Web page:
I know, I know, “First World problem.”
I have big plans to hashtag it and make a meme of it on the internet. I actually have mixed feelings about that popular saying. We are a modern privileged society who enjoys the highest quality of life and convenience in the history of the world and, yes, because of it we can be spoiled, indulgent and ungrateful. But, the fact is we do have to function in the civilization in which we live, and our problems are problems nonetheless.
Right now, the civilization in which I live is one where I’m trying to keep my children from joining the growing population of entitled, enabled punks with truly pathetic First World problems like the Kardashians. So, I’ve made them get jobs to learn responsibility, time/money management and work ethic. This requires transportation to their places of employment and we don’t always have enough vehicles to get everyone where they need to be.
I recognize it’s not an equivalent struggle to a kid in a primitive remote Peruvian village who walks eight miles each way every day to fetch water for his family, though I often relate such examples to my children when they behave ungraciously. However, if I can solve my First World problem of getting my family to and from work, hopefully it will help create capable beings who will contribute to society in ways that help solve Third World problems. (Second Worlds are on their own because nobody knows who they are.)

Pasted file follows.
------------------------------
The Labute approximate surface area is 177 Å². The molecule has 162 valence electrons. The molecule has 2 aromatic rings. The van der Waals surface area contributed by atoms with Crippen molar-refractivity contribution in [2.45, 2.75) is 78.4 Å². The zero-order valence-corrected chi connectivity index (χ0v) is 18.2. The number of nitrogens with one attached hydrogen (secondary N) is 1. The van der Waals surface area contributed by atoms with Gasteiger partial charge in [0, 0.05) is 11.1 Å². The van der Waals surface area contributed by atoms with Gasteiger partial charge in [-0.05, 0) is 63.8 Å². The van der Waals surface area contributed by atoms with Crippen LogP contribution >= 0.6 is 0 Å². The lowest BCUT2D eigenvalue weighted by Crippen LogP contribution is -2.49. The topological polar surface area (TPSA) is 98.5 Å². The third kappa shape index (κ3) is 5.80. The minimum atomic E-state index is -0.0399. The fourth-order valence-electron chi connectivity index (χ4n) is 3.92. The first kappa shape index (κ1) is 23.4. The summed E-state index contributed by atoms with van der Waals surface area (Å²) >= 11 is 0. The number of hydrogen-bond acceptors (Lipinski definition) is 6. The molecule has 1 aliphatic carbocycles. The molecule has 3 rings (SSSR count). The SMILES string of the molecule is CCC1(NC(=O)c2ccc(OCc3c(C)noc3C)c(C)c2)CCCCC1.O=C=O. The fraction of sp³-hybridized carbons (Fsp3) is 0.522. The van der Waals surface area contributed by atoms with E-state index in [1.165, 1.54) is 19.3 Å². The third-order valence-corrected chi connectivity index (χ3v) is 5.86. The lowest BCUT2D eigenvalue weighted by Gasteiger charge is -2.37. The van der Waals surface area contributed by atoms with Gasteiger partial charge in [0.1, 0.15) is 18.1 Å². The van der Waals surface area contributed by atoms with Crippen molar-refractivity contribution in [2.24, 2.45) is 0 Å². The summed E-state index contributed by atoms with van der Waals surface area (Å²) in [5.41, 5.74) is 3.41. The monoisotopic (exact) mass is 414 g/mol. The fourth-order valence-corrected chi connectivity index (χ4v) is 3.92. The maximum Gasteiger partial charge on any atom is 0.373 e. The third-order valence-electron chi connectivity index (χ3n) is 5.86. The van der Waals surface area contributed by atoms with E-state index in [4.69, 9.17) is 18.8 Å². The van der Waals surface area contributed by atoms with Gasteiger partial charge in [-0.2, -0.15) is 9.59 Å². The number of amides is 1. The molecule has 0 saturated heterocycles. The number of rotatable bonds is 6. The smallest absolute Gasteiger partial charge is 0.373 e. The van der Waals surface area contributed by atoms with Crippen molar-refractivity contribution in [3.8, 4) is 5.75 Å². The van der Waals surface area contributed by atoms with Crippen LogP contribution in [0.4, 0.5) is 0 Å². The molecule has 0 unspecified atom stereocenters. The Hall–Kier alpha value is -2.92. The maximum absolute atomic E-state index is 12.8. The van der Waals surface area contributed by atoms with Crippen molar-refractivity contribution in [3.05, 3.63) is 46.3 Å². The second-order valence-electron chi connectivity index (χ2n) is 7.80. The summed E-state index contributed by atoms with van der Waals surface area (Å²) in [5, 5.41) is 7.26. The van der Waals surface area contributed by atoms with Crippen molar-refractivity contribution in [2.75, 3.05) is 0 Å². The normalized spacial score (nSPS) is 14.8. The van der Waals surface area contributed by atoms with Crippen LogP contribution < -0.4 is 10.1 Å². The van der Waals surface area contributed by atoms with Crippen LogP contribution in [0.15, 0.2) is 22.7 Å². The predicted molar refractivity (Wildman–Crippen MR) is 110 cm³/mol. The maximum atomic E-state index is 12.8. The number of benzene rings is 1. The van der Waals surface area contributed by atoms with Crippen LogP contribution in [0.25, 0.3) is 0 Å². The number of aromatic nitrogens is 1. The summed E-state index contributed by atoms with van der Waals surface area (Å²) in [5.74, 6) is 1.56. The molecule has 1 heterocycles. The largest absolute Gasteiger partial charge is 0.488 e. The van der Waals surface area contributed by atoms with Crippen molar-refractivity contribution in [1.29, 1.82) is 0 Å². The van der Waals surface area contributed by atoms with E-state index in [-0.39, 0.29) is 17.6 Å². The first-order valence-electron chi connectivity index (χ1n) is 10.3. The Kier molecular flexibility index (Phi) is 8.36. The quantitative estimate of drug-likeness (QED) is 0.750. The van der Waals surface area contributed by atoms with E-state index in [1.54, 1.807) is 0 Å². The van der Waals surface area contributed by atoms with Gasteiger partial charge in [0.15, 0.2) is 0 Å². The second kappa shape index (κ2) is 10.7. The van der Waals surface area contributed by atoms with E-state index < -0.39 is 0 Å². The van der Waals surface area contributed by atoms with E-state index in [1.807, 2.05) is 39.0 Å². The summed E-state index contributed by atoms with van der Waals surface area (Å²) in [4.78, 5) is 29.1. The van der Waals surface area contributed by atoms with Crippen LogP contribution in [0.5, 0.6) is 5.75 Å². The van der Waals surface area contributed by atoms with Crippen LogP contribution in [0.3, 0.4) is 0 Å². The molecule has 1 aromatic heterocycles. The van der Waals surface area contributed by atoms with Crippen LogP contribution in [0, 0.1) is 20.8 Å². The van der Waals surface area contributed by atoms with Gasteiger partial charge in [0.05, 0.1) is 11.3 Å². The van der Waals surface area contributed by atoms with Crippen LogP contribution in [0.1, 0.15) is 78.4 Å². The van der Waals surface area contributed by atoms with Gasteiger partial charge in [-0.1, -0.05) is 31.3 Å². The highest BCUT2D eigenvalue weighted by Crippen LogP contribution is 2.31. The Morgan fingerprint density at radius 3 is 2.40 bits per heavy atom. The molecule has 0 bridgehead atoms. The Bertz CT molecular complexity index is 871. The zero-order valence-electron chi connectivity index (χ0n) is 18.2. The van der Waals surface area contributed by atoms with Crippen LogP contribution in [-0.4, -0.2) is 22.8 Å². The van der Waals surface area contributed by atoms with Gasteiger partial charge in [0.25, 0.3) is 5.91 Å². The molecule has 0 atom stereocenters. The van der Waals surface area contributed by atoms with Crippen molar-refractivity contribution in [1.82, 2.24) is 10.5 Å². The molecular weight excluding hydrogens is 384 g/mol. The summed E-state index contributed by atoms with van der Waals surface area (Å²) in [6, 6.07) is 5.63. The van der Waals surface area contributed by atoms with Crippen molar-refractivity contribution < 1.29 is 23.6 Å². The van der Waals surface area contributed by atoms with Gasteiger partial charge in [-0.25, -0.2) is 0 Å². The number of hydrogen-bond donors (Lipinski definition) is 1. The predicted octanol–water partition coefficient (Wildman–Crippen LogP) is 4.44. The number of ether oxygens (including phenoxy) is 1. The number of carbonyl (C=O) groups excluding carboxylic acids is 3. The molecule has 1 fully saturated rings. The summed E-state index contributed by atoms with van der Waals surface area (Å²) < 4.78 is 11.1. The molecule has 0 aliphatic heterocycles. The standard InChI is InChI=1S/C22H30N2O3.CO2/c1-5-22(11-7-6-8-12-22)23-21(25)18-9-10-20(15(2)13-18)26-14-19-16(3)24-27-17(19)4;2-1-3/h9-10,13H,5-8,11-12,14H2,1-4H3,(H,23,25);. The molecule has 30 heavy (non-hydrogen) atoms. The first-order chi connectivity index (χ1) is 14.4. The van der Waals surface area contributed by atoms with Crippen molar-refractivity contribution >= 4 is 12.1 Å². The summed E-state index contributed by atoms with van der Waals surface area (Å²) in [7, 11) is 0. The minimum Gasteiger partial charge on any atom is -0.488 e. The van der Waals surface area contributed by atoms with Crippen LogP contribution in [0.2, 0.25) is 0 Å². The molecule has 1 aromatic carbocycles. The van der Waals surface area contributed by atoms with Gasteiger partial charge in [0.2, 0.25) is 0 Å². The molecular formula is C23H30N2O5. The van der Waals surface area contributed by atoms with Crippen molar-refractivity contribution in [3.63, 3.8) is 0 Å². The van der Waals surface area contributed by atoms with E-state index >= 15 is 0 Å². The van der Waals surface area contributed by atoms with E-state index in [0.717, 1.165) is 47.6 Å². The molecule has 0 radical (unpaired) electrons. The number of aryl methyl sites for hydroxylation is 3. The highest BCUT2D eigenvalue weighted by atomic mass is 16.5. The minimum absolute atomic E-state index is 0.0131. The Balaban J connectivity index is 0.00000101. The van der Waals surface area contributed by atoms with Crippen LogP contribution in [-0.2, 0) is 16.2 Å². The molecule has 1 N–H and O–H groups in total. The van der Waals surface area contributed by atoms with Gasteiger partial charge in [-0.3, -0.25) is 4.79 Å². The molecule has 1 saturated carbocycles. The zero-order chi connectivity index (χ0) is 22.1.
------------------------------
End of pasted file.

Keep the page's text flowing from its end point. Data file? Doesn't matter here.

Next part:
I remember as a kid listening to a conversation between a few of my aunts at a family function. One was telling a story about a recent vacation she’d been on where everything had gone wrong from missed flights and lost luggage to wrong reservations. When she finished her story, one of the other aunts snidely commented, “At least you get to go on vacation. I never get to go anywhere.”
I was only a kid horning in on an adult conversation to feel grown up and included, but even I knew which aunt to feel sorry for at that moment. Just because the one aunt’s problems related to a luxury like vacation doesn’t mean they still weren’t frustrating and valid, nor did I ever think when she was telling the story that she wasn’t grateful to be able to go on the vacation or putting on airs about it.
I’m not ungrateful to own four vehicles. I know it’s a luxury in this world (though if you saw three of them you might think otherwise). I suppose we could get rid of a few cars and make our kids walk the eleven miles into town to get to work, but somehow I don’t think that would solve anything.
I have a friend who grew up next to an Amish community and he told me, “Yeah, they don’t believe in owning phones or cars themselves, but they had no problem coming over to use our phones and ask for rides when they needed it.” Maybe that’s a Second World problem.